Iraq's armed forces on Sunday celebrated victory over the Islamic State, marking the formal lifting of nine-month-old siege by the Islamic terrorists that had left much of Iraq's second-largest city in ruins, killed thousands of people and displaced nearly a million.
Dressed in a military uniform, Prime Minister Haider al-Abadi reached Mosul on Sunday to congratulate troops who were reported to be still mopping up the last pockets of resistance.
There were apprehensions that the Iraqi forces could still be facing suicide bombers and guerrilla attacks for weeks even as the military began securing the last alleyways of the old city from Islamic State.
Abu Bakr al-Baghdadi's dream of building a caliphate may be over for now, but Mosul is still not free from dangers as there could be ISIS sleeper cells, suicide bombers and even mine traps. And, with the whole city in ruins, it is unlikely that civilians can return and normalcy be restored.
The Islamic State no longer controls significant territory in Iraq where it can harbor foreign fighters or exploit resources, like oil and its core narrative - building an actual state - is in tatters. But it is far too soon to feel comfortable, especially in the absence of a strategy for the day after Daesh.
The Iraqi state is not secure yet as the ISIS still holds on to vast tracks of Iraq, including other cities and towns in the country.
''It's going to continue to be hard every day,'' reports quoting Col Pat Work, the commanding officer of the Second Brigade, 82nd Airborne Division, which is carrying out the American advisory effort.
''Iraqi security forces need to be on the top of their game, and we need to be over their shoulder helping them as they move through this transition to consolidate gains and really sink their hold in on the west side,'' Colonel Work said as he rolled through the streets of west Mosul recently in an armored vehicle. ''ISIS will challenge this.''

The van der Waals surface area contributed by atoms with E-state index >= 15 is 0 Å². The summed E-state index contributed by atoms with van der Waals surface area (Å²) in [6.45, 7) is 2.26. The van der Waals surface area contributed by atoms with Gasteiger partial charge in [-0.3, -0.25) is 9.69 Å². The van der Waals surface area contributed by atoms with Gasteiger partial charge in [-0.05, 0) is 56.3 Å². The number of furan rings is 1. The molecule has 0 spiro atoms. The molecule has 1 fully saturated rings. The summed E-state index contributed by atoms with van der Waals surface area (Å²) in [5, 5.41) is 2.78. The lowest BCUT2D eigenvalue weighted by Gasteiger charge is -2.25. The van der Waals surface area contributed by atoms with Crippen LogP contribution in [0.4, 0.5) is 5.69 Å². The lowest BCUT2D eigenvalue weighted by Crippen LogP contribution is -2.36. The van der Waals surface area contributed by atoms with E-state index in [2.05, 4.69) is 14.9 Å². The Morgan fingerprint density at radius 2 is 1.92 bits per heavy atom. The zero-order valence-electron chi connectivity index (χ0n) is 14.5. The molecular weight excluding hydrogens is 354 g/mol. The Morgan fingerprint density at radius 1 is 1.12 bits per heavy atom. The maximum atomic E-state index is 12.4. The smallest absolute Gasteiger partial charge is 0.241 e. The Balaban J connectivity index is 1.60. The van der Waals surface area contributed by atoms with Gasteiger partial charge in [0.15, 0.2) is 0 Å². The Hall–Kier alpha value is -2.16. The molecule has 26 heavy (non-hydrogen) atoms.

While more than 30 per cent of the eastern part of the old city is in ruins, Western Mosul, especially its historic relics, where the Islamic State made its last stand, is in ruins.
The ISIS denied the Iraqis real victory when they wiped out the Grand al-Nuri Mosque and its distinctive leaning minaret from the skyline in a recent act of barbarity when they packed it with explosives and brought it down as government troops approached.
The war may be over in Mosul, but 676,000 of those who left the western half of the city have yet to come back, according to United Nations data.
Victory also came at great cost, with about a thousand deaths among the Iraqi security forces, many hundreds of civilians killed, some inadvertently by American airstrikes.
At least seven journalists were killed, including two French correspondents and their fixer, an Iraqi Kurdish journalist, in a mine explosion in recent weeks.
As Maj Gen Sami al-Aradi, a commander of Iraq's special forces, said the forces have been fighting for each meter, literally. And it took almost nine months to end the war.